Pubdate: Sun, 22 Jul 2007
Source: Press-Enterprise (Riverside, CA)
Copyright: 2007 The Press-Enterprise Company
Author: Bruce Mirken


The Drug Enforcement Administration may succeed in shutting down most 
of Southern California's medical marijuana dispensaries if it chooses 
to make this a priority ("Feds digging deep in pot-dispensary blitz," 
July 19). So it's reasonable to ask, what if it succeeds?

Likely, two things will occur: First, some patients will lose access 
to medical marijuana. This will particularly affect the most infirm 
and severely disabled, who are unable to grow their own medicine, as 
well as those who live in public housing or other situations where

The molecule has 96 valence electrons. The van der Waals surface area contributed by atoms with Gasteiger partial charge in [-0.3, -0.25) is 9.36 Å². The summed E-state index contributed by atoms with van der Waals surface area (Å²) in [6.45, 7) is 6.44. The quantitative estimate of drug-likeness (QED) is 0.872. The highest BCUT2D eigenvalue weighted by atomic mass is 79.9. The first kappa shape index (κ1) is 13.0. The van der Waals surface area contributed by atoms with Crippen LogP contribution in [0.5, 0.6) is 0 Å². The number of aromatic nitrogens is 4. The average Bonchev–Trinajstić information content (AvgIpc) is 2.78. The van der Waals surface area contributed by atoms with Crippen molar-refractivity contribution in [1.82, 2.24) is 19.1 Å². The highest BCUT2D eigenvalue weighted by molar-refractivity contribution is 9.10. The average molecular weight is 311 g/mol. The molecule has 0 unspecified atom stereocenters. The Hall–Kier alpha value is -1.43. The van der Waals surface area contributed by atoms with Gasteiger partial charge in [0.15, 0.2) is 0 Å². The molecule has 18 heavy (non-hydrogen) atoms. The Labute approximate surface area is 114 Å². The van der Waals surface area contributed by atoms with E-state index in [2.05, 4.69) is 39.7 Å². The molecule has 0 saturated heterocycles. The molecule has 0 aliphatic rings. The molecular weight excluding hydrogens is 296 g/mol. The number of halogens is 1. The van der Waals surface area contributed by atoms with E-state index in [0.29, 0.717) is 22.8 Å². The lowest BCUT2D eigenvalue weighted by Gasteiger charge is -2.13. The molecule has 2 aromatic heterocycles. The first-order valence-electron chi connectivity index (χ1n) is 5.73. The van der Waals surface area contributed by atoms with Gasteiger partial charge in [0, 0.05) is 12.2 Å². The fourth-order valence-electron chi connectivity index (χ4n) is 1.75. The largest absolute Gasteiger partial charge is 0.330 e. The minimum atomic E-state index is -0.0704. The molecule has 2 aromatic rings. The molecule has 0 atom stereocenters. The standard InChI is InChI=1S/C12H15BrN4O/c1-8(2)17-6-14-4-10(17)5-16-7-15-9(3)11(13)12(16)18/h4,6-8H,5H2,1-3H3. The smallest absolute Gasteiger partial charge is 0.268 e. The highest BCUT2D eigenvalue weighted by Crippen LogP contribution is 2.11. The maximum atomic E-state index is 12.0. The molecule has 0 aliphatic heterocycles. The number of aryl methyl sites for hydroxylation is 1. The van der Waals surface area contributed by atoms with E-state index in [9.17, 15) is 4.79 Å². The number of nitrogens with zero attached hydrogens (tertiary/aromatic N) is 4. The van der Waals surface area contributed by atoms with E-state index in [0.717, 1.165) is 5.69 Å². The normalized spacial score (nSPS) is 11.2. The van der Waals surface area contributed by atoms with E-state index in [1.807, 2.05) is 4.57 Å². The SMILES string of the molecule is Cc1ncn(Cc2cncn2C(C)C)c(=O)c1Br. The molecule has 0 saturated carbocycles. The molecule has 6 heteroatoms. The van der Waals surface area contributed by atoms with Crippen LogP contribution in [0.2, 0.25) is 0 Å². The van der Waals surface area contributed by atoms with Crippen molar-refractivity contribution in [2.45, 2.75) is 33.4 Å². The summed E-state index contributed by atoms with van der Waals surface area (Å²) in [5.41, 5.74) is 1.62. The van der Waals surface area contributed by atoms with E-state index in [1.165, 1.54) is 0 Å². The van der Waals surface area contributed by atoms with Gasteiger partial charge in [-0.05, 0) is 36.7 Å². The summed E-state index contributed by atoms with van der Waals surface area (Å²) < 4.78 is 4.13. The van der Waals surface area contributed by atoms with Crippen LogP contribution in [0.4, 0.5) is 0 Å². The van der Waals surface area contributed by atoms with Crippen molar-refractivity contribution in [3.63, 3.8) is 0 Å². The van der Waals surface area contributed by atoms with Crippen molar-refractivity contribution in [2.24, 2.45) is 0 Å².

growing is impossible. The severely disabled are likely to be least 
able to seek out street sources.

But many, probably most, will simply turn to street dealers, with all 
the danger that implies.

The medical marijuana market won't go away; it will just be 
transferred from businesses that attempt to operate legally and are 
subject to local regulation to the unregulated criminal underground.

How anyone can think this is good for either the sick or their 
communities is beyond me.


Director of communications

Marijuana Policy Project

San Francisco
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